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As has become our tradition, Friday evening was a special evening about our Mennonite history, with Dr. Ted Regehr, as our guest speaker. Again that brought out a good audience.
John Reddekopp, President of the MHSS Board, welcomed everyone. Susan Braun, the Treasurer, made some announcements about membership and tax receipts for donations, then John Reddekopp prayed the invocational prayer.
At this point, Jake Buhler and Leonard Doell joined John and called up Vera and Werner Falk. They gave a fine tribute to Vera - and Werner, her right hand, and presented her with a plaque of recognition and gratitude for her 26 years of faithful service on the Board, most of them as Secretary. (See the full tribute here: Tribute to Vera Falk).
For special music Ben Buhler played his guitar and sang "Turn, Turn, Turn." Ben told us that Art Zacharias had passed away 11 days ago, bringing to an end their quartet , Joy Singers. However, Ben's brother Jake Buhler joined him and they sang as a duet, "I Will Lift Up My Eyes to the Hills." Ben's wife, Diane, accompanied them on the piano.
Jake Buhler introduced Dr. Ted Regehr, who was a part of the birth of the MHSS, and taught in our university. So he is one of us - even if he lives in Alberta now.
Ted retold our history stories to us, particularly, of the major Mennonite migrations. First the arrival of the original settlers in the Rosthern area and then the Hague-Osler Reserve.
But then in July of 1924, Dr. Ted Regehr there was an outgoing migration of Mennonites from this area to go to Mexico - because of the German School issue.
In the 1920s there were more incoming migrations of Mennonites occurred when many were desperate to escape the persecution and hard times in South Russia.The first wave was known as the Rosenorter Group. The later ones was referred to as the Russländers.
Ted talked also, of the facilitators, such as Jack Y. Shantz, an Ontario business man with Mennonite roots, who helped the first waves of Mennonites get to Manitoba. There was Gerhard Ens, of Rosthern, who helped those coming to Saskatchewan. Peter Janzen was an agent in Russia, who influenced many there to choose to come to Canada. He helped some settle in Kansas in the USA, as well.
Of course, David Toews was known for his work with the migrants of the 1920s, and his negotiations for their travel loans from the CPR railway.
Most of these turning point events will come up for major anniversaries in the next ten years. We can expect to hear more as big events are likely to be planned.
A Question & Answer period showed that the audience was paying close attention.
This was followed by coffee and refreshments, which allowed for visiting.
On Saturday morning at 9:30 am. the Annual Business meeting took place with reports from all the departments. (If you wish to read those in detail, you may ask for a copy).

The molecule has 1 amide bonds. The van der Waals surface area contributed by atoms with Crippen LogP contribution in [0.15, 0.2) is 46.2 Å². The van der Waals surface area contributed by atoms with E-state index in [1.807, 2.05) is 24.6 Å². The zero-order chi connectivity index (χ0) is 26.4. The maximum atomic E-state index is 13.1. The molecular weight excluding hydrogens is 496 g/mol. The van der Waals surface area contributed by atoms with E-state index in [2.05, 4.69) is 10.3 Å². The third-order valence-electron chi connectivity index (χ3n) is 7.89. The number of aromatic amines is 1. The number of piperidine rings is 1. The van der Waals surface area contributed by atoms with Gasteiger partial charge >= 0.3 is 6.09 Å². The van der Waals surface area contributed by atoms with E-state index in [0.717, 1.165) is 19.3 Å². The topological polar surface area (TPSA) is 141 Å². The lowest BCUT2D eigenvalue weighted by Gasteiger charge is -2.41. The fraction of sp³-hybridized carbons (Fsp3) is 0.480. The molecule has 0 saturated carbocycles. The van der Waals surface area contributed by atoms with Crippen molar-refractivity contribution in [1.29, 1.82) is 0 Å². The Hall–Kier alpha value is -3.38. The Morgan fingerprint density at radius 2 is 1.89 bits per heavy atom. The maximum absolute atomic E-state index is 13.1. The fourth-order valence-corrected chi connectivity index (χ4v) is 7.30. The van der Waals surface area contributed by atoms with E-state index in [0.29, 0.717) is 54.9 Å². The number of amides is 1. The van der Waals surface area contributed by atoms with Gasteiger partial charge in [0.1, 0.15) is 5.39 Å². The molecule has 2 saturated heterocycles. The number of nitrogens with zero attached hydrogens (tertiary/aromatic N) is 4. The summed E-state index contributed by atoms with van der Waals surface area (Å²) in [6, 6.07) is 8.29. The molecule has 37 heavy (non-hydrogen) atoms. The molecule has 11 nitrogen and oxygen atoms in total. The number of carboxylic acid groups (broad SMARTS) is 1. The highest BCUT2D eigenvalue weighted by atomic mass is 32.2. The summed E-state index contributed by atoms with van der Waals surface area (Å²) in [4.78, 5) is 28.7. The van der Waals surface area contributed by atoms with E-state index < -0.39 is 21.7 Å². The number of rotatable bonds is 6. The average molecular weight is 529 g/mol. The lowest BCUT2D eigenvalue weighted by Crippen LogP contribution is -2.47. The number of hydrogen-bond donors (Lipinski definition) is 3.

Board elections resulted in some being reelected, Dick Braun returning after a year off, and Harold Loewen, as a new Board member.
Generally the reports were positive and very encouraging! Those under the impression that an Annual Meeting is boring would be quite surprised.
After a coffee break we returned to our seats at 11 am. Leonard Doell introduced Victor Wiebe, who is well-known in our circle for his storytelling ability. He did not disappoint!
Victor told us the true story - though with many twists and turns - of Henry P. Friesen and Isaac Braun. This was in the newspapers as the Friesen - Braun Trials. It was odd as Mennonites do not normally take each other to court. Thus it embarrassed many and caused some to take sides.
A little booklet was published, but Victor's research uncovered more details. He was not done checking all the facts yet, so another book may need to be written about this story!
A Question & Answer time after Victor's story Victor Wiebe proved that most of us had not heard or read the details of this story. Real interest was aroused.
Ted Regehr was asked for his response as well.
We took a break for a delicious lunch by our favourite caterer, Helena Ens. (When asked for her recipe for that wonderful soup, she said it would be hard to recall all the ingredients, as it was original).
For our afternoon session at 1:25 pm, Dick Braun was the chairman. He introduced the Collaboratorium, (a new word), which was a History project of Dr. Keith Carlson, Head of the Department of History at the University of Saskatchewan, working together with organizations such as ours, to provide internship jobs for History students, so they can learn to collect oral and written stories of various people groups. Dr. Carlson presented the start of the project.
Harris Ford, the student who worked with MHSS last summer, reported on the things he did, and how he learned so much from the stories of 11 seniors Dick Braun lined up. Harris interviewed and recorded them on his cellphone Harris Ford - then spent about six hours transcribing each of those recordings for written records. These are on a large database at the university, but we may have access to that information at any time.
He also scanned many of the earliest issues of our Historian, and digitized two church books.